By JESSICA BUSICK
Reduced government regulation and a friendly working environment are key to creating job opportunities for college graduates, Eugene Yu, a Korean businessman from Augusta, Ga., said at a Georgia Republican Party U.S. Senate debate at Kennesaw State University.
“Jobs should be waiting for them,” said Yu.
Yu was one of several candidates for the seat being vacated by retiring Sen. Saxby Chambliss, R-Ga., who participated in the debate. They were asked by Dr. Kerwin Swint about high unemployment for college graduates.
Derrik Grayson expressed the urgency of creating more jobs for students.
“Opportunities for our young people are going to hell in a handcart because of the people we continue to send to Washington,” said Grayson.
The newer candidates, who have not held a position in the U.S. government like Reps. Paul Gingrey, Paul Broun and Jack Kingston, appeared to agree that they would be best suited for the Senate vacancy. They believed those who have held those positions have had ample time to create a difference.
Karen Handel, former secretary of state and runner up for governor in 2010, pointed out her record in public office and repeated the phrase “results matter.” She also stated the three congressional representatives for being part of the problem in Washington D.C.
Broun described himself as a consistent, conservative, constitutionalist Christian and advocated for his plan to repeal and replace the Affordable Care Act with the Patient Option Act, H.R. 2900. He claimed his bill would allow people to have more control over their health care by removing government from health care.
The candidates agreed “Obamacare” should be removed in order for there to be improvement in health care, though some of the candidates disagreed on what the solution would be; the decision to repeal and replace or simply repeal.
“I don’t want you to replace it; I want you out of my way,” said Grayson about replacing “Obamacare.”
On the topic of immigration, the candidates agreed the borders should be secured, while amnesty for those already in the country is not the answer.
“Amnesty over my dead body,” Gingrey exclaimed.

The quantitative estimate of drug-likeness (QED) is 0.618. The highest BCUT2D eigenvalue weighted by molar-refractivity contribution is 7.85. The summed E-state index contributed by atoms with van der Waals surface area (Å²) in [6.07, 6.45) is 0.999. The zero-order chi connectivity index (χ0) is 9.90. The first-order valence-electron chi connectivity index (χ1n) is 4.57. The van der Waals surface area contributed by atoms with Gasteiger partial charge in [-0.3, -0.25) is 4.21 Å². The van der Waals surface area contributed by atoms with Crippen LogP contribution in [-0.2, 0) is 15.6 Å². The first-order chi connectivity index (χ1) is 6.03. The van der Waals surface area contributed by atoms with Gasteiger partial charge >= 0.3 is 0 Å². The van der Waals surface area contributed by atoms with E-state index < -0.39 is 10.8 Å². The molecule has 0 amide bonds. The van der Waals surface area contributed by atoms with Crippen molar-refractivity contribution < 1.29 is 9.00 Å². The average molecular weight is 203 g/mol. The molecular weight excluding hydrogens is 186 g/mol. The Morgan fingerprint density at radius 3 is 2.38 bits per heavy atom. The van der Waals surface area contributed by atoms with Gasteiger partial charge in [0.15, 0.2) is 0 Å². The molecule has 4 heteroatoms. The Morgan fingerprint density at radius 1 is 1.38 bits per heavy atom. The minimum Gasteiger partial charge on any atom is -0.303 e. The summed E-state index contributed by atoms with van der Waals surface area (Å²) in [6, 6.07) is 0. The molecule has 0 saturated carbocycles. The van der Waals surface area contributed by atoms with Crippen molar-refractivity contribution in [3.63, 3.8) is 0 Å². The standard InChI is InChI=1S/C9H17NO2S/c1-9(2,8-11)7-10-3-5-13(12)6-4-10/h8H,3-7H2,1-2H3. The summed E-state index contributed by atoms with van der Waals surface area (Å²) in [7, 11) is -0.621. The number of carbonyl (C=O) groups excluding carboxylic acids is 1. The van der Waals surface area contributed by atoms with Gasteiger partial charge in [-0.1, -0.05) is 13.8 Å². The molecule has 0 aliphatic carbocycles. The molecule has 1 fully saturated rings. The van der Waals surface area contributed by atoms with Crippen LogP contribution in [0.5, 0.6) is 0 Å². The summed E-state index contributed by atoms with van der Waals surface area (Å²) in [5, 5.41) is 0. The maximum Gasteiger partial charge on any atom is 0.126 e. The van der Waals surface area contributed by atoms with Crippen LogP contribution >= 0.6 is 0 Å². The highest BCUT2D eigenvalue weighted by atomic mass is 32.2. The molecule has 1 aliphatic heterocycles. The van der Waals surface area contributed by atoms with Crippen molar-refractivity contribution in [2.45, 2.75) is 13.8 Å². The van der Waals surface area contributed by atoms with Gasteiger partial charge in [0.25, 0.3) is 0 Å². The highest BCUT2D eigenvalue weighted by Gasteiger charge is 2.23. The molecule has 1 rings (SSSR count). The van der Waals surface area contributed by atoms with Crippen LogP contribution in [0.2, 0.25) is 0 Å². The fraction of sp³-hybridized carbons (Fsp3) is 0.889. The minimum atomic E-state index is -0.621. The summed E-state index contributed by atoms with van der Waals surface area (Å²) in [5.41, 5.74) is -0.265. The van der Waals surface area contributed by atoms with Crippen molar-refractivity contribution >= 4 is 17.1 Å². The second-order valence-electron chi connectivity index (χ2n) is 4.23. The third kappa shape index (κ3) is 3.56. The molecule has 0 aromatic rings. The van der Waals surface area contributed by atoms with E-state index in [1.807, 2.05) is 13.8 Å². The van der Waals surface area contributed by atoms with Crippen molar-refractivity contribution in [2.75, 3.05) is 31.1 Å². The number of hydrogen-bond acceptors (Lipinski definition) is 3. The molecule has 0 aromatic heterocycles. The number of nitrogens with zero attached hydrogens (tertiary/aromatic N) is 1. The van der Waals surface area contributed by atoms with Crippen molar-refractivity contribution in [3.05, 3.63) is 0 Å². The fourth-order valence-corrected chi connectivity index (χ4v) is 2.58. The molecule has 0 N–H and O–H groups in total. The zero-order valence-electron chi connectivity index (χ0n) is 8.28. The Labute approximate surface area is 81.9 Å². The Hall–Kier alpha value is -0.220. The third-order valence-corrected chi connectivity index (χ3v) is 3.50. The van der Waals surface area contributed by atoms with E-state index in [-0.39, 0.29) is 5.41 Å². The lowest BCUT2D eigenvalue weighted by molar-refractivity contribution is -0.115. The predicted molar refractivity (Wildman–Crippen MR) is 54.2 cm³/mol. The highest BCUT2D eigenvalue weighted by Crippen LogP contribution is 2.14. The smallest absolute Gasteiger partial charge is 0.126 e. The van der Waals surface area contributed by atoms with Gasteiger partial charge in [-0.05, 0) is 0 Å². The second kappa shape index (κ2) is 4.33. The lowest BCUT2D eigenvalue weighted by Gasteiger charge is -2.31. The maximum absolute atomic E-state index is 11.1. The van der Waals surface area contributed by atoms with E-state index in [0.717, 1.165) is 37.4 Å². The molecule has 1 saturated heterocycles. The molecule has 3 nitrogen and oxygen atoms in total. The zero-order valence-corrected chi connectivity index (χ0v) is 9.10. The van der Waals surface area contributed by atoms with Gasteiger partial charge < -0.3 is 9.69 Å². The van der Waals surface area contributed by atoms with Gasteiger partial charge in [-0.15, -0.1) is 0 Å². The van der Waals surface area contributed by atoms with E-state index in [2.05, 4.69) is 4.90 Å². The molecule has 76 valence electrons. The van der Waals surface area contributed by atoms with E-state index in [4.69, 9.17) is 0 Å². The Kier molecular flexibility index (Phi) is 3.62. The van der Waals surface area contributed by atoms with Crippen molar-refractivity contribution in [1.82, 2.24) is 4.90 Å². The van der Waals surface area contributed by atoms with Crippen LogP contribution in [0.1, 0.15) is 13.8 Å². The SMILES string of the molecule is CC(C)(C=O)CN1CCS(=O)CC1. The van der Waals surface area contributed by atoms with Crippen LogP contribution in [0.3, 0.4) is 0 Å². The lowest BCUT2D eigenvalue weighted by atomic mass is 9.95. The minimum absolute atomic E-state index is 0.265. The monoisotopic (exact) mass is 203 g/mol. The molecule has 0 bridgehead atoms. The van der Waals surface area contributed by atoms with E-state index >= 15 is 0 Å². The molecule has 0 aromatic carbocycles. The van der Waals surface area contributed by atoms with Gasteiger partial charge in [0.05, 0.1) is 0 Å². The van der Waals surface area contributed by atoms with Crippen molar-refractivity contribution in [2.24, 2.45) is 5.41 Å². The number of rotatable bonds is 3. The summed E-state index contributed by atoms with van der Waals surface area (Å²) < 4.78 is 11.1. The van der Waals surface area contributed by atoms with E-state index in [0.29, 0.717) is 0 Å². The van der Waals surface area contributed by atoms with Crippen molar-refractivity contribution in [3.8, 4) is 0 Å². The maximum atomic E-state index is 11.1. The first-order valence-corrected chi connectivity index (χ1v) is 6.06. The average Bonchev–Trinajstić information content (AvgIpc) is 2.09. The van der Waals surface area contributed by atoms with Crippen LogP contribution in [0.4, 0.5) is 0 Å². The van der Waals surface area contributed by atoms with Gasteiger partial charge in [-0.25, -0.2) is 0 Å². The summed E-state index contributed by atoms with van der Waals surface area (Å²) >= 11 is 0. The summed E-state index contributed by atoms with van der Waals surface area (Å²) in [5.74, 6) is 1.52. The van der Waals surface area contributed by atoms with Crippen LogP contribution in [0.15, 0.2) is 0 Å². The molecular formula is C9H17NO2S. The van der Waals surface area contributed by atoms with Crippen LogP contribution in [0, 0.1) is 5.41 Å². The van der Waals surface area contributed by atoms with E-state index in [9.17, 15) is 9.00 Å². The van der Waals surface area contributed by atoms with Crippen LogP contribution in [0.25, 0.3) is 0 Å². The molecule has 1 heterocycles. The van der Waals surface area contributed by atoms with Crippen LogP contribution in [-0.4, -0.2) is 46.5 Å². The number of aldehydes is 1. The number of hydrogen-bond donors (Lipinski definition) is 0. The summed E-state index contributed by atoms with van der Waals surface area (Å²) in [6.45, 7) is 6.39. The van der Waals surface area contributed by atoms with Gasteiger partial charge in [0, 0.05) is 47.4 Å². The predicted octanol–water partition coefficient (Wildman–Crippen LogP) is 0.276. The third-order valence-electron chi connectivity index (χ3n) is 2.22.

When asked about foreign policy, Kingston proposed “peace through strength” while simultaneously siding with allies and not fighting wars we can’t win.
Broun and Yu agreed America should focus on America first. David Perdue, cousin of former Gov. Sonny Perdue, believed borrowing money from other countries is not helping our economy and is hurting our status in the global market.
When the topic of tax reform was introduced, Broun, Yu, Handel and Kingston supported the notion of replacing the federal income tax with the fair tax.
“This will keep money in your pocket,” claimed Broun.
Gingrey argued that there should be a lower tax rate for everyone, while Gardner argued the lack of transparency should be fixed within the tax code.
The debate ended with closing statement each candidate.
Yu took to the crowd to address them more personally. Kingston and Gingrey spoke about their Georgia values while Broun pointed out his conservative record in congress.
Handle and Grayson reiterated none of the current representatives deserved a promotion. Perdue claimed his business experience made him the best man for the job.
Gardner took this opportunity to break from the party platform to speak in support of gay marriage, saying “gays are American first.”
The Feb. 1 debate at KSU was the first of five senatorial debates sponsored by the Georgia GOP before the primary election on May 20, 2014.
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